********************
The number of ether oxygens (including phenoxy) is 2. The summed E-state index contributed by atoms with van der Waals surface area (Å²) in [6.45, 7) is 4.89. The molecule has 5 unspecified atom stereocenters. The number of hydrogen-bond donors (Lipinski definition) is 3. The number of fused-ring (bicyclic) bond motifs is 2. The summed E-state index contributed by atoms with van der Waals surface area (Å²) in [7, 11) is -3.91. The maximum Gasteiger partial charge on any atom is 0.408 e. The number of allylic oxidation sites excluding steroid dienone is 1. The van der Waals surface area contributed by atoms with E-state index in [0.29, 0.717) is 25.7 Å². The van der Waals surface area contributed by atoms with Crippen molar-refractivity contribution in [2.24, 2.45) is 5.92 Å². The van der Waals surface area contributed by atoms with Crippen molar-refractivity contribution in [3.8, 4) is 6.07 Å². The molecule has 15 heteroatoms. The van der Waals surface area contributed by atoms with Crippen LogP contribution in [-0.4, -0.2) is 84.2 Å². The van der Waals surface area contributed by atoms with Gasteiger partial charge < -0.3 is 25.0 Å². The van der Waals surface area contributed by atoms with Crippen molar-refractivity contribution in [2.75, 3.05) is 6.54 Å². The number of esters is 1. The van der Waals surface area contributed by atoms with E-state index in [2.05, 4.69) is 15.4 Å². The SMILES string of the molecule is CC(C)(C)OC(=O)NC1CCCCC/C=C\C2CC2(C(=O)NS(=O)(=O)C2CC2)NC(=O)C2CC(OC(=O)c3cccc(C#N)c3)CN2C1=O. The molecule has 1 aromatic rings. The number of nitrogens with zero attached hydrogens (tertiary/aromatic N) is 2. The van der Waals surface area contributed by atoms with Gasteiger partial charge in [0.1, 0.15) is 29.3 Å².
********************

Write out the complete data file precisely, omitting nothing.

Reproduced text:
The number of ether oxygens (including phenoxy) is 2. The summed E-state index contributed by atoms with van der Waals surface area (Å²) in [6.45, 7) is 4.89. The molecule has 5 unspecified atom stereocenters. The number of hydrogen-bond donors (Lipinski definition) is 3. The number of fused-ring (bicyclic) bond motifs is 2. The summed E-state index contributed by atoms with van der Waals surface area (Å²) in [7, 11) is -3.91. The maximum Gasteiger partial charge on any atom is 0.408 e. The number of allylic oxidation sites excluding steroid dienone is 1. The van der Waals surface area contributed by atoms with E-state index in [0.29, 0.717) is 25.7 Å². The van der Waals surface area contributed by atoms with Crippen molar-refractivity contribution in [2.24, 2.45) is 5.92 Å². The van der Waals surface area contributed by atoms with Crippen molar-refractivity contribution in [3.8, 4) is 6.07 Å². The molecule has 15 heteroatoms. The van der Waals surface area contributed by atoms with Crippen LogP contribution in [-0.4, -0.2) is 84.2 Å². The van der Waals surface area contributed by atoms with Gasteiger partial charge < -0.3 is 25.0 Å². The van der Waals surface area contributed by atoms with Crippen molar-refractivity contribution in [2.75, 3.05) is 6.54 Å². The number of esters is 1. The van der Waals surface area contributed by atoms with E-state index in [2.05, 4.69) is 15.4 Å². The SMILES string of the molecule is CC(C)(C)OC(=O)NC1CCCCC/C=C\C2CC2(C(=O)NS(=O)(=O)C2CC2)NC(=O)C2CC(OC(=O)c3cccc(C#N)c3)CN2C1=O. The molecule has 1 aromatic rings. The number of nitrogens with zero attached hydrogens (tertiary/aromatic N) is 2. The van der Waals surface area contributed by atoms with Gasteiger partial charge in [0.1, 0.15) is 29.3 Å².